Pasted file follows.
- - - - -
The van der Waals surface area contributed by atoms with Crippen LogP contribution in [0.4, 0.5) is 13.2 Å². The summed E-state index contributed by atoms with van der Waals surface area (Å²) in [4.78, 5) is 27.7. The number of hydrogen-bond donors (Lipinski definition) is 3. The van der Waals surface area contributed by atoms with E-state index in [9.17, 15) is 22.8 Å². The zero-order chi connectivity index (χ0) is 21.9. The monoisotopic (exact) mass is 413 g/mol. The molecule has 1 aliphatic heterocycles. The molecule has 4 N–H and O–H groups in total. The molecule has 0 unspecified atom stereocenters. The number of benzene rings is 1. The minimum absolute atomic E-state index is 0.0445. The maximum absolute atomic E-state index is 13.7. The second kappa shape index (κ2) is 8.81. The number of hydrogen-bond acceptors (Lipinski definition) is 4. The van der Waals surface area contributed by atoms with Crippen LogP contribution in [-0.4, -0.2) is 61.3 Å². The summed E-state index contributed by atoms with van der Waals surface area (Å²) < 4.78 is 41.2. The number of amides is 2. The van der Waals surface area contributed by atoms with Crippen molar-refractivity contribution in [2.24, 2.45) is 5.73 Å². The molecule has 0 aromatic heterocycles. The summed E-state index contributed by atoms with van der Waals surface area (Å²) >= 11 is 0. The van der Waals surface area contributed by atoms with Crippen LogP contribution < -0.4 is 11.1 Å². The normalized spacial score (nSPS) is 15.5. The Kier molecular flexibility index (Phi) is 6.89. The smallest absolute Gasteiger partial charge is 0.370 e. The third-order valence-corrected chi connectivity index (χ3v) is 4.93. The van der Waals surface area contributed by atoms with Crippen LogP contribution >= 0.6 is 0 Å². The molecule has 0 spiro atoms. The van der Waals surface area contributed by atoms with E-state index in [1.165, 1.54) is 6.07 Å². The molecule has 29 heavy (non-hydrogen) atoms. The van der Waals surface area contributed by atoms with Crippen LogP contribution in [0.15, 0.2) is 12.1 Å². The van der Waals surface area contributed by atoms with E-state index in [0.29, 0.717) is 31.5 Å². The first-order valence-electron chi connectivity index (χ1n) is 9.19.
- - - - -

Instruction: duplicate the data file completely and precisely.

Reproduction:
The van der Waals surface area contributed by atoms with Crippen LogP contribution in [0.4, 0.5) is 13.2 Å². The summed E-state index contributed by atoms with van der Waals surface area (Å²) in [4.78, 5) is 27.7. The number of hydrogen-bond donors (Lipinski definition) is 3. The van der Waals surface area contributed by atoms with E-state index in [9.17, 15) is 22.8 Å². The zero-order chi connectivity index (χ0) is 21.9. The monoisotopic (exact) mass is 413 g/mol. The molecule has 1 aliphatic heterocycles. The molecule has 4 N–H and O–H groups in total. The molecule has 0 unspecified atom stereocenters. The number of benzene rings is 1. The minimum absolute atomic E-state index is 0.0445. The maximum absolute atomic E-state index is 13.7. The second kappa shape index (κ2) is 8.81. The number of hydrogen-bond acceptors (Lipinski definition) is 4. The van der Waals surface area contributed by atoms with Crippen LogP contribution in [-0.4, -0.2) is 61.3 Å². The summed E-state index contributed by atoms with van der Waals surface area (Å²) < 4.78 is 41.2. The number of amides is 2. The van der Waals surface area contributed by atoms with Crippen molar-refractivity contribution in [2.24, 2.45) is 5.73 Å². The molecule has 0 aromatic heterocycles. The summed E-state index contributed by atoms with van der Waals surface area (Å²) >= 11 is 0. The van der Waals surface area contributed by atoms with Crippen LogP contribution < -0.4 is 11.1 Å². The normalized spacial score (nSPS) is 15.5. The Kier molecular flexibility index (Phi) is 6.89. The smallest absolute Gasteiger partial charge is 0.370 e. The third-order valence-corrected chi connectivity index (χ3v) is 4.93. The van der Waals surface area contributed by atoms with Crippen LogP contribution >= 0.6 is 0 Å². The molecule has 0 spiro atoms. The van der Waals surface area contributed by atoms with E-state index in [1.165, 1.54) is 6.07 Å². The molecule has 29 heavy (non-hydrogen) atoms. The van der Waals surface area contributed by atoms with Crippen LogP contribution in [0.15, 0.2) is 12.1 Å². The van der Waals surface area contributed by atoms with E-state index in [0.29, 0.717) is 31.5 Å². The first-order valence-electron chi connectivity index (χ1n) is 9.19.